Wednesday, April 10, 2024

Re-discovering Oakencroft Farm & Winery

After perhaps a 15-year hiatus we finally returned to the 250-acre Oakencroft Farm & Winery as the winery has re-opened and still making wine from some of the oldest vines in the Commonwealth of Virginia. The property is located just outside of Charlottesville and is a relaxing destination with estate and other wines available for purchase along with spreads and charcuterie. The winery first opened in the early 1980s under the ownership of Felicia and John Rogan -- who are considered one of the founding families of the modern Virginia wine industry. The winery closed in 2008 when Mrs. Rogan retired after 25 years in the industry. Over that period she worked with viticulturist  Lucy Morton to transform the Rogan farm into a Vineyard and Winery.  And most importantly, she spearheaded the effort to establish the Monticello AVA, started the Jeffersonian Grape Growers Society, and was chairwoman of the Virginia Wine Growers Advisory Board for a several years.  

Even though Oakencroft Vineyard and Winery had officially closed, the farm continued to operate and the original grape vines were maintained.  A decade later Dorothy Batten purchased the farm and championed many of the sustainable practices currently implemented. One practice is the continued use of hybrid grapes (Seyval Blanc, Vidal Blanc, Chambourcin, De Chaunac, and Merlot Kanthus) which provides broader genetic diversity and requires less pesticides and other chemicals. Former winemaker Phil Ponton spent 40 years maintaining the estate's vines and still shares his wisdom with current Farm Manager Logan Collins. This wisdom included combatting pests by using an integrated pest management system of beneficial plants, animals and insects as well as compost to reduce chemical sprays and industrial fertilizers. Jessica Trapeni is the current winemaker and came to Oakencroft after completing the UC Davis Winemaking Certification program and working at Virginia Wineworks where she was both Lab Manager and Production Manager.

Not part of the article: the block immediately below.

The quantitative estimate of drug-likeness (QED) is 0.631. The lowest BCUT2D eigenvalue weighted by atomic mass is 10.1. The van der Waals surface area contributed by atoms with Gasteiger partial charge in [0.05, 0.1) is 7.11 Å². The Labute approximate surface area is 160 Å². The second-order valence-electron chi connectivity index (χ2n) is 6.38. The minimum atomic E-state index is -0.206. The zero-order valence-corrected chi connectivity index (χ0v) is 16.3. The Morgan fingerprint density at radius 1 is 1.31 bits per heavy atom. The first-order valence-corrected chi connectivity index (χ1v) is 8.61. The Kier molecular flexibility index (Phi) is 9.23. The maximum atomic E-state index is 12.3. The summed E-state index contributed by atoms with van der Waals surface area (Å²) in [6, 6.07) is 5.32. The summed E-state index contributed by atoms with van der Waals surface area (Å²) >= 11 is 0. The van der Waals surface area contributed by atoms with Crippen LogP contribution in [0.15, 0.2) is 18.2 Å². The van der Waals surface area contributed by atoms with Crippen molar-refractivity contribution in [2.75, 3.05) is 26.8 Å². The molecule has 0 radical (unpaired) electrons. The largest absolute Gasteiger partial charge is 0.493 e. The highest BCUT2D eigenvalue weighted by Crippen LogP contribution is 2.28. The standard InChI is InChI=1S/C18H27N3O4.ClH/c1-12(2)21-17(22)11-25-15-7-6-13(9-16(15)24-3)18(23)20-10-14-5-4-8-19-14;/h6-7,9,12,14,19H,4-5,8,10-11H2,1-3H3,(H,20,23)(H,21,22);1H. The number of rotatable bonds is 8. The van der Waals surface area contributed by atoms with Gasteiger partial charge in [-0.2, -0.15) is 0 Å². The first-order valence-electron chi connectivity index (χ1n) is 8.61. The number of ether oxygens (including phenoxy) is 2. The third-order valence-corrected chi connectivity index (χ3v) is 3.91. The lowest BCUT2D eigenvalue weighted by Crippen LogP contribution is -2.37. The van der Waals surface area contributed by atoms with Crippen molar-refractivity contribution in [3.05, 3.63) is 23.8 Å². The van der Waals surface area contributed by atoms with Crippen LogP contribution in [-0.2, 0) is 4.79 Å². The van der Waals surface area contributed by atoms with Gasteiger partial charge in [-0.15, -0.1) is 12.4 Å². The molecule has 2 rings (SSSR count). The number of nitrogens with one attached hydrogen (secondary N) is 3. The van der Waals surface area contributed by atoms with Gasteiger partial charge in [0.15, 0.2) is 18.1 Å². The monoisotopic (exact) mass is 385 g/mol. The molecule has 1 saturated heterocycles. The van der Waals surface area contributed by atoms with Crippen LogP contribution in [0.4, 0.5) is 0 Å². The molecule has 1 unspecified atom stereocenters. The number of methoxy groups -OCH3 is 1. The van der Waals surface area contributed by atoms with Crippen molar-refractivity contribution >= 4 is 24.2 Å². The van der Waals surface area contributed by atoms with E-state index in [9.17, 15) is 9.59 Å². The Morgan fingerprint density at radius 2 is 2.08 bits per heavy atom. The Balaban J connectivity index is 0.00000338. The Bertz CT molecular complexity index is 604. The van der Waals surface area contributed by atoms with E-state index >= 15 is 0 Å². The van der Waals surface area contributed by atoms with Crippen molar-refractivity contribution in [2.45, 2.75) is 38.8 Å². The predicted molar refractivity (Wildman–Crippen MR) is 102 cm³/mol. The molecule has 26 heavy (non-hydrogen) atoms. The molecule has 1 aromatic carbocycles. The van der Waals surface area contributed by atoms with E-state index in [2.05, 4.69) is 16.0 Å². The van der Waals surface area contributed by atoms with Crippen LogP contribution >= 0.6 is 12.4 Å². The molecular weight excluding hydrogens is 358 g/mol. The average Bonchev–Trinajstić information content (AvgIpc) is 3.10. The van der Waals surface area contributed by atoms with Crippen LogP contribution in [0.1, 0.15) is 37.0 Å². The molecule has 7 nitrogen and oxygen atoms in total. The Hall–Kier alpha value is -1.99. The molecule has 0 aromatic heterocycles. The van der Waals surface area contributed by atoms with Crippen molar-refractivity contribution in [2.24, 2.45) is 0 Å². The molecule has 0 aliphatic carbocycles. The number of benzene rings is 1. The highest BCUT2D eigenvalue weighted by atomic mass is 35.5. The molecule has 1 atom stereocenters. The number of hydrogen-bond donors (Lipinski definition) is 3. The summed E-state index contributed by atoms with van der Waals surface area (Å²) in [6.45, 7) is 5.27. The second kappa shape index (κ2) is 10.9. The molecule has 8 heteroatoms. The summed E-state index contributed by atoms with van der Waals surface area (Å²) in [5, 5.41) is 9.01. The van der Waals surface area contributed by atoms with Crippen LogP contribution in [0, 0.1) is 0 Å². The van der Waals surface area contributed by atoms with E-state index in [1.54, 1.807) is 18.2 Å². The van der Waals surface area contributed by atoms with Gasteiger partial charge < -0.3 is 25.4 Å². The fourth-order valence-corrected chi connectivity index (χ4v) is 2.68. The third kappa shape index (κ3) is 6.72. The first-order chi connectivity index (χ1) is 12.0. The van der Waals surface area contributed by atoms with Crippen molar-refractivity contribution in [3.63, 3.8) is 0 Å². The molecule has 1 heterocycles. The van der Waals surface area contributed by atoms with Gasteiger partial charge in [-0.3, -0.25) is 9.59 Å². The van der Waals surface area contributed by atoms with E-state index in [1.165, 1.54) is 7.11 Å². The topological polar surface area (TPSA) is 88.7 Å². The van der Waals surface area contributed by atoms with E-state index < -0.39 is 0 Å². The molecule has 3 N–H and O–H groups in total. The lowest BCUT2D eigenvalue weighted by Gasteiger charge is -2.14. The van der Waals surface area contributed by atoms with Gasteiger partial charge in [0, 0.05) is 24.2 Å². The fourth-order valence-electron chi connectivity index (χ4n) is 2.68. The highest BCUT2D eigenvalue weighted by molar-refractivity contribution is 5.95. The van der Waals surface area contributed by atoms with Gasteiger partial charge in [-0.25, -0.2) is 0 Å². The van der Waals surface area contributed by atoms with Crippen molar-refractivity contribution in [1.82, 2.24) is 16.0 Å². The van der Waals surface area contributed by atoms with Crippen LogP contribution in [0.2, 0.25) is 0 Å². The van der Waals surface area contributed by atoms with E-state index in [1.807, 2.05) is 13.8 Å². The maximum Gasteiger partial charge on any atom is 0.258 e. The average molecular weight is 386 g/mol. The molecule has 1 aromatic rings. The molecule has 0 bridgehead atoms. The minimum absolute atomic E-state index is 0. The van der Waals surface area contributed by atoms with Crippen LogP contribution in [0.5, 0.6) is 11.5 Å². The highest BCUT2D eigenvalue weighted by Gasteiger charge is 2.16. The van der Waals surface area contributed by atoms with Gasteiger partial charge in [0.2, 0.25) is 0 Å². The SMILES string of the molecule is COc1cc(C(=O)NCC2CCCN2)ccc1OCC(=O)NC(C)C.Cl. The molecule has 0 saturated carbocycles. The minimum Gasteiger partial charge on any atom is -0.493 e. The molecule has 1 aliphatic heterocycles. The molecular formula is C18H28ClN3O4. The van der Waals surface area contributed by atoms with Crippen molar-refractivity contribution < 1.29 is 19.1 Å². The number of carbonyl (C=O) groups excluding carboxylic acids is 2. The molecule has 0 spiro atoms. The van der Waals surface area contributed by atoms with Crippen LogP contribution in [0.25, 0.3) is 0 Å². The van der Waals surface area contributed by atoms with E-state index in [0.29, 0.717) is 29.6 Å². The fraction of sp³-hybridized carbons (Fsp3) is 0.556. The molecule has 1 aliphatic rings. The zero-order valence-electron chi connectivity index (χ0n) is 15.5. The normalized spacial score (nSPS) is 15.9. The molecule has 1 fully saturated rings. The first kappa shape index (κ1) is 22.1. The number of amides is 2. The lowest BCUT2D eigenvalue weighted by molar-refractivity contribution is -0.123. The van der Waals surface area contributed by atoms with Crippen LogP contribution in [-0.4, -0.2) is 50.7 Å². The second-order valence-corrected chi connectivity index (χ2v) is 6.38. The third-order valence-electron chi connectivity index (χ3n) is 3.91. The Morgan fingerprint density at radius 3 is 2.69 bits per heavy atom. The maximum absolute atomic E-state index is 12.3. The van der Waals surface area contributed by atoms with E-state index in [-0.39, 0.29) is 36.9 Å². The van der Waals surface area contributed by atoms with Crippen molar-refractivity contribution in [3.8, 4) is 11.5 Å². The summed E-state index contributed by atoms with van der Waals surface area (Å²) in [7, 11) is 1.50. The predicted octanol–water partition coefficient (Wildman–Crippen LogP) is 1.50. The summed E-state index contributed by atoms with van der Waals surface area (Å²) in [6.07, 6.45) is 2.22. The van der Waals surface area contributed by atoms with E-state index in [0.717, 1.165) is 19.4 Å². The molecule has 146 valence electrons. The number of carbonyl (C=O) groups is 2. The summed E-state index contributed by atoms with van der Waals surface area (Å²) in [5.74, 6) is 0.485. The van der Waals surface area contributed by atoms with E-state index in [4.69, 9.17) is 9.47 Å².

During our visit we dabbled into two of their estate releases, their 2021 Albemarle County White Wine and 2020 Albemarle County Red Wine. Both were very pleasant expressions of Seyval and Chambourcin and easily pass as more traditional vinifera wines. The Seyval Blanc was fermented under cool temperatures and on its lees, which both preserved the fruit characters and added texture to the body. Lots of racy acidity and minerality. Production of the red wine was more complicated as it is a blend of 64% Chambourcin co-fermented with 11% Vidal Blanc, and the remaining 25% a combination of Cabernet Franc, Merlot, Petit Verdot, and Cabernet Sauvignon. This wine also has bright acidity and ripe cherries leading to very approachable tannins and a long finish. An easy sipper with charcuterie.

The winery also offers several Virginia and international wines and ciders. On our next trip I would be interested in sipping the White Wine next to an Austrian Gruner Veltliner and the Red Wine with a Provence red. 

Finally, the Monticello Wine Week runs from April 26th to May 3rd. Check the Monticello Wine Trail for specific events. 

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